DEVELOPING the north has been on the agenda for decades as governments and industries look to stimulate economies and take advantage of untapped potential.
While that development may not have been as fast and as prolific as some may have hoped, the past two years has seen some significant advances.
With momentum picking up, Beef Central has compiled a list of some of the major developments in the agricultural industry.
Signature beef processing plant
North Queensland producers Blair and Josie Angus are building the first new processing plant in Queensland in more than 20 years.
The Signature Onfarm abattoir has been constructed on Sondella Station, 125km north-west of Moranbah, adding to the Angus Pastoral Company portfolio.
The company managed to attract a $24 million Northern Australia Infrastructure Facility (NAIF) loan, securing finances needed for the project.
When the ‘boutique-scale’ abattoir is running at full capacity, it is expected to employ about 70 to 80 people and process up to 200 cattle per day – with the Angus family seeking export accreditation.
Dozens of other abattoir proposals have been made in towns across the north over the past few years, with few options for processing other than the JBS Townsville plant, and the Kimberley Meat Company in Derby.
But for a range of different reasons, including funding and regulatory approvals, these proposals have not progressed. Stand by for an update story on the Signature Onfarm project.
Katherine, Kununurra and north Queensland cotton gins
While abattoirs have been in the sights of many councils and industry groups across the north, the prospect of building new cotton gins has been moving up the priority list.
Record crops have been grown in the north in recent years and at this stage dozens of road trains have been travelling more than 3000km to have it processed in southern Queensland.
Beef Central understands a small gin is expected to start operating in the Northern Territory town of Katherine next year with the potential of expanding to meet any future increases in production.
Cotton processing in Western Australia is also progressing, with NAIF conditionally approving a $32 million loan to help a cooperative of growers and an Indigenous corporation build a gin in the Kununurra area.
The loan is subject to environmental and other regulatory approvals.
Similar proposals in north Queensland are not as advanced but are still on the horizon for local growers, with a feasibility study finding cotton processing a viable business opportunity in the area.
Flinders and Ord irrigation developments
Irrigated crops in both the Ord River in Western Australia and gulf country in north Queensland have seen some significant investments in recent times.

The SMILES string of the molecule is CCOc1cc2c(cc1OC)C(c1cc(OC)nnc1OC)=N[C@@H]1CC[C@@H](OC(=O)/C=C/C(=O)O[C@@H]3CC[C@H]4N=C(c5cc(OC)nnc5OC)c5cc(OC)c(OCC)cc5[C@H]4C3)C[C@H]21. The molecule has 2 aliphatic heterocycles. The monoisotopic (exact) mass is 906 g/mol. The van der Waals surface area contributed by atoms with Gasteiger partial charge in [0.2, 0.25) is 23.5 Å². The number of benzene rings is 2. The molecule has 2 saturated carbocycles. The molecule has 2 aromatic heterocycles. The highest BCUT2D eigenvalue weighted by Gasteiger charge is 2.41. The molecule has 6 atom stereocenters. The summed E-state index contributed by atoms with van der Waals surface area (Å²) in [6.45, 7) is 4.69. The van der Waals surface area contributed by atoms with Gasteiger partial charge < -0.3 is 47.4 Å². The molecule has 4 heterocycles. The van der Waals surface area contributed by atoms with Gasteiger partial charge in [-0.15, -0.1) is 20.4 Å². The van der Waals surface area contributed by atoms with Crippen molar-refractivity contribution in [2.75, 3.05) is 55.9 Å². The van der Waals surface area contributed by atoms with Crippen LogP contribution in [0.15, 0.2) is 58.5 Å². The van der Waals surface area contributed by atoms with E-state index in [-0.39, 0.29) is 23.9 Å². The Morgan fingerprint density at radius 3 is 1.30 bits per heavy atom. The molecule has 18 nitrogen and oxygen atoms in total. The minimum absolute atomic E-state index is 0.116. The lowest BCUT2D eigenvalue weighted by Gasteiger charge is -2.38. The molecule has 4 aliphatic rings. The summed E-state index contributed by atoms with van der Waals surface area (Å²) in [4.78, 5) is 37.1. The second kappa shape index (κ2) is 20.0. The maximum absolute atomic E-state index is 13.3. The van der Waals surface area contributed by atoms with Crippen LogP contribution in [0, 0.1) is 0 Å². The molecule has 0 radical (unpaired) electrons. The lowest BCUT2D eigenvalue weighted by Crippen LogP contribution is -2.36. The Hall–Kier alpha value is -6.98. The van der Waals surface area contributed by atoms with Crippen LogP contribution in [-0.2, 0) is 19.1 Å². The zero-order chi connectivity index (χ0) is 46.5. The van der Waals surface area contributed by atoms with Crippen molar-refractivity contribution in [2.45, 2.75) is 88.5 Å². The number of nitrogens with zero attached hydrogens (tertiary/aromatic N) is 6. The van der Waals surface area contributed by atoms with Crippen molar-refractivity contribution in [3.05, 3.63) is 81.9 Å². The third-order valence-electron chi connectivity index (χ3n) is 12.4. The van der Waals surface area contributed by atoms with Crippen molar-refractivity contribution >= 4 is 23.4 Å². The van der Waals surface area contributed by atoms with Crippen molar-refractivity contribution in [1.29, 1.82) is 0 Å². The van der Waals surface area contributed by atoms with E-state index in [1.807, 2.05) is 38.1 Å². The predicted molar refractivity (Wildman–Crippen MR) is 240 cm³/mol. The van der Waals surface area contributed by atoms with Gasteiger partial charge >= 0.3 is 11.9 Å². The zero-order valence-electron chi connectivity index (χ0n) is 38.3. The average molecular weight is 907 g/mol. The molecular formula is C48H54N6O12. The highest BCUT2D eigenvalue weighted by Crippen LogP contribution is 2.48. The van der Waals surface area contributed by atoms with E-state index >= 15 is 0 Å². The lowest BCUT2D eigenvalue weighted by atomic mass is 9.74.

The Ord is the more established cropping area of the two, with the construction of Lake Argyle in 1972 resulting in the development of 14,000ha of irrigated farmland – growing grains, cotton, sandalwood, mangoes and more.
Ord Stage two followed in 2012 and has seen some considerable investment – including the 2016 sale of the CPC-owned Carlton Hill Station to the Chinese-backed Kimberley Agriculture Investments (KAI).
Beef Central understands KAI is currently farming about 7000ha, mainly growing corn and some cotton.
The company has also partnered with Ron Greentree, who is known as Australia’s largest wheat farmer, to cultivate another 5000ha as part of Ord Stage two.
Until earlier this year, Mr Greentree was growing crops on Strathmore Station in Queensland’s gulf country, which is owned by the Harris family.
While Mr Greentree has left the gulf country, the area has seen some significant development in the past two years.
A handful of irrigators from the Murray Darling Basin have either purchased or leased properties in the area to grow dry-land crops.
The most notable entrance has been the Findley family from Narrabri in New South Wales, who purchased Etta Plains station, north of a Julia Creek, with a 39,500-megalitre water allocation from the Flinders River.
Findley Farms has started growing irrigated and dryland crops on the property – with the intention of building on-farm water storage.
Earlier this year, the Queensland Government announced it was planning to release another 145,000 megalitres in the catchment, with mining and farming competing for the water. The Findleys have shown interest in buying more water from the next release.
Proponents of public-funded dams in Richmond and Hughenden are also hoping to share in the water.
While intensifying the agricultural industries has been a major part of the northern development agenda, aquaculture has emerged an attractive prospect.
A barramundi farm at Humpty Doo, south of Darwin, was the first to receive a NAIF loan and is now Australia’s largest of its kind.
But there is a larger scale of development on the cards, with a company called Sea Farms aiming to build a series of prawn farms along the Western Australian and the Northern Territory coasts.
As the part of its Sea Dragon project the company wants to build prawn farms at Exmouth, Kununurra, Legune Station and two in the Darwin area – providing year round supply to the export market.